I was glad also, in your testimony you said that, More than ever, America’s diplomats will need to be active in spreading democracy, fighting terror, reducing poverty and doing our part to protect the American homeland. I will personally work to ensure that America’s diplomats have the tools they need to do their jobs, from training to budgets to mentoring to embassy security.
We expect you to come here before this committee and give us what you think you need to get the job done. And I think it’s your job to advocate to the administration about what it is you need to get the job done. We’ve got to be real.
You’ve dealt with a lot of the major issues that are on everyone’s mind. But I think you know I have a particular interest in Southeast Europe, where I spent probably more time than any member of the Foreign Relations Committee. And we’ve made some progress there.
We’ve gotten rid of Milosevic. We’ve gotten rid of Tudjman. Stjepan Mesic just got reelected president of Croatia. Slovenia has joined NATO and the E.U. And there’s some real progress being made.
But I am very concerned about what’s going on in Serbia- Montenegro today. I’m very concerned about what’s happening in Kosovo. Because I really believe that, unless things are stabilized in Serbia-Montenegro and we stabilize things in Kosovo, that we could very well have another crisis on your hands this year, particularly because we’re discussing the final status of Kosovo, what’s going to be happening there.
I’d like to say that Mark Grossman has done a good job. I’d like to know, where is that on your priority list? And are you familiar with it? And what do you — you know, we’ve got our NATO forces over there.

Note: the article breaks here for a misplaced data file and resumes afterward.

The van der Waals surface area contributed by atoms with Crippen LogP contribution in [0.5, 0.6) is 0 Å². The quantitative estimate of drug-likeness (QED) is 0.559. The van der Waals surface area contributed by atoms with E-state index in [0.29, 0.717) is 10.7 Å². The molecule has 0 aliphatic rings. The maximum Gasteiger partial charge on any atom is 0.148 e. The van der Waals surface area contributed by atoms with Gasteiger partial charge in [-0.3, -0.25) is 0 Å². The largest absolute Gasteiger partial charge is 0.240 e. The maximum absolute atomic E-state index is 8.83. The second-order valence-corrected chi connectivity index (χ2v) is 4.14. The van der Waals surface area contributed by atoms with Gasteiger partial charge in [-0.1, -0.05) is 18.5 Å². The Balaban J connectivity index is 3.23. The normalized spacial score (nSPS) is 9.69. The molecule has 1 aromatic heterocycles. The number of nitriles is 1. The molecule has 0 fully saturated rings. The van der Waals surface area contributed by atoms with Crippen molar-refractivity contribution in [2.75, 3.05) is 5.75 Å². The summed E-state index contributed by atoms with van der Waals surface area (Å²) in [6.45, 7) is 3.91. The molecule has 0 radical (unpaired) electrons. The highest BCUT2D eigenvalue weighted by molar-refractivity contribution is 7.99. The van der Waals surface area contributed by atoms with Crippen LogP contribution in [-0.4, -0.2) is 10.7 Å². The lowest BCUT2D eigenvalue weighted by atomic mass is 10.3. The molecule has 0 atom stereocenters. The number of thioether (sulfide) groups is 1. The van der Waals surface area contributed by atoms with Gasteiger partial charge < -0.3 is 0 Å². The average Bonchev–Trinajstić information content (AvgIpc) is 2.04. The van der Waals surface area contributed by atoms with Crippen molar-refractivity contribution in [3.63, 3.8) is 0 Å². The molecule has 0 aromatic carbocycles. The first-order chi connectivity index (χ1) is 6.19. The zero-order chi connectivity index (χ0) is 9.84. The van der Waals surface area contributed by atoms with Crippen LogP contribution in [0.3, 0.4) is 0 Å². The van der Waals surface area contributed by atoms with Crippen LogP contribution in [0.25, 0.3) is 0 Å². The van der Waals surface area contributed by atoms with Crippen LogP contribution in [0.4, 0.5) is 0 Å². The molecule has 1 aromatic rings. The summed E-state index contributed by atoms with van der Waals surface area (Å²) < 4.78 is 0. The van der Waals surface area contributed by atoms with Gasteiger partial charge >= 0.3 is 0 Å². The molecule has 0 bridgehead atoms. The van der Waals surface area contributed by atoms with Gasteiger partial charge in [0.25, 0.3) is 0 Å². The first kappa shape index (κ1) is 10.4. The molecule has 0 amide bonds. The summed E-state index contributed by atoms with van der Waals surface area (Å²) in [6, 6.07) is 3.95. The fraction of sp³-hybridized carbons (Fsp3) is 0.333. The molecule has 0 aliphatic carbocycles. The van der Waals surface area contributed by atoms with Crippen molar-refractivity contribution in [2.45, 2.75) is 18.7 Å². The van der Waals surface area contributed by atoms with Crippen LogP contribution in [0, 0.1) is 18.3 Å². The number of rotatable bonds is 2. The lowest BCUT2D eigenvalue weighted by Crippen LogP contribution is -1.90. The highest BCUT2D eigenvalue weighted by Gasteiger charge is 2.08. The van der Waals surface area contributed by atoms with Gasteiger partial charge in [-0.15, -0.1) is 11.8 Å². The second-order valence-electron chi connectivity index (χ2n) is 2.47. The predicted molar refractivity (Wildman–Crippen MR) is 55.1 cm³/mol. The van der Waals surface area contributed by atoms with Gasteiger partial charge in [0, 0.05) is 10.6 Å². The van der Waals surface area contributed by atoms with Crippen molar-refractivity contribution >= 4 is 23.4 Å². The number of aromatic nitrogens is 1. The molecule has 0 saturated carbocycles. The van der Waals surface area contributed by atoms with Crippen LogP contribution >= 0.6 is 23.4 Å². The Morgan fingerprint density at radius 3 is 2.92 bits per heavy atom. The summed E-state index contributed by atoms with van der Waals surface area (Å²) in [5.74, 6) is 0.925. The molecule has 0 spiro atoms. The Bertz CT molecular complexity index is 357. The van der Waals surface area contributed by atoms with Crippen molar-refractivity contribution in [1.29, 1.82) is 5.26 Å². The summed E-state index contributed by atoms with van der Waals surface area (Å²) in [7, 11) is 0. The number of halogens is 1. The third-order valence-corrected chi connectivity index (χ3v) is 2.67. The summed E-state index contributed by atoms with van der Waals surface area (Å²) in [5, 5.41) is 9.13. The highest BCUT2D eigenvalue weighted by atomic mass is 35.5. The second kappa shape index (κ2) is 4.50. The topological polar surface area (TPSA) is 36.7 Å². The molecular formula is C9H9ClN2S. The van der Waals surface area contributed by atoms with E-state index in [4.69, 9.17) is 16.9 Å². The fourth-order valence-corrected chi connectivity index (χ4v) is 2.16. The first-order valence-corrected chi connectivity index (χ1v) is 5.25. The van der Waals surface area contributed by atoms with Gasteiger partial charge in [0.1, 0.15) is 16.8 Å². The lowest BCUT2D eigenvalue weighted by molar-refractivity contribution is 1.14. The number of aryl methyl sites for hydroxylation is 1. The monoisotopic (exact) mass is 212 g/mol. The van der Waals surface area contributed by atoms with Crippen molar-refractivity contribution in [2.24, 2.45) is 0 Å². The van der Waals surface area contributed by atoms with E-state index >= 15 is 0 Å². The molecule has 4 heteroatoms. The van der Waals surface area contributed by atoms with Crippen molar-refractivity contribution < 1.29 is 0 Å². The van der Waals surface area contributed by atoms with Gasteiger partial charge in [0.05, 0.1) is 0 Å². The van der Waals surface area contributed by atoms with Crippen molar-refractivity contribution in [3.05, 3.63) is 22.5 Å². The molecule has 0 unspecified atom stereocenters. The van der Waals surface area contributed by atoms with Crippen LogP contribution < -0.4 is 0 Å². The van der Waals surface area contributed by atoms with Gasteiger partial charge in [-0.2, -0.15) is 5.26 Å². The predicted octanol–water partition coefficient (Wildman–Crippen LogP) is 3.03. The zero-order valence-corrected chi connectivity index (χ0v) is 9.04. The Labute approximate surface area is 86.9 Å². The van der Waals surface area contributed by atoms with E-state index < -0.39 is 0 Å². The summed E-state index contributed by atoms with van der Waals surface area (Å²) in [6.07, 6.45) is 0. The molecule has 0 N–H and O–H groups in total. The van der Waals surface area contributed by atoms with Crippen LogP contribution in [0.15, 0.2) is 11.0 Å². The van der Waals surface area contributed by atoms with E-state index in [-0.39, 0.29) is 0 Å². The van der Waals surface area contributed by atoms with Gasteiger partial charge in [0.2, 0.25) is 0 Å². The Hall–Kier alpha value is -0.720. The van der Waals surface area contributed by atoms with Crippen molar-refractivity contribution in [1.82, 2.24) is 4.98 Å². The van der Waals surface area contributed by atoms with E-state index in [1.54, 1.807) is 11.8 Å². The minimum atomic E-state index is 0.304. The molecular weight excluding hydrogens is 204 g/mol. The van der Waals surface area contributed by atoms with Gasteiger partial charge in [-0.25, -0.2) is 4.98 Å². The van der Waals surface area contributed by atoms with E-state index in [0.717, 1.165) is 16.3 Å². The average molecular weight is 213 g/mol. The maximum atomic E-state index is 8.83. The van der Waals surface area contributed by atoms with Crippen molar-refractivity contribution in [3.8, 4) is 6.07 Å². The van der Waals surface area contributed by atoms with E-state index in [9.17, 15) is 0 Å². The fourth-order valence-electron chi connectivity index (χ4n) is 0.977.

RICE: And so I think we have to have a new, renewed effort on that piece of it, getting our message out. We also have to have a new, renewed effort on getting our people back and forth. Because people, when they come to the United States and see who we are and can get past some of the filter of perhaps some of the sides of America that are not well-liked or respected, I think do come away with a different view of us. And so I will have a strong emphasis on getting our message out, on getting the truth to people, on diminishing the — on doing something to mitigate against the propaganda that’s out there against us, but also on going to our long-time partners and friends, and saying, We have a common purpose here, a great cause ahead of us. And the trans-Atlantic alliance, you know, sometimes it’s a little bit like whatever it was that Mark Twain said about Wagner’s music. I think he said it’s better than it sounds. Well, in fact, our trans-Atlantic alliances are really better than people give us credit for. We’re cooperating in a lot of places. We’re working hard together in a lot of places. We’ve had a lot of successes. But we can do more in this period of tremendous opportunity to unify the great democracies, the great alliances for a push to spread freedom and liberty. I think it’s an agenda that is inspiring. And I think we’ve done a lot already, but there is much more that we can do.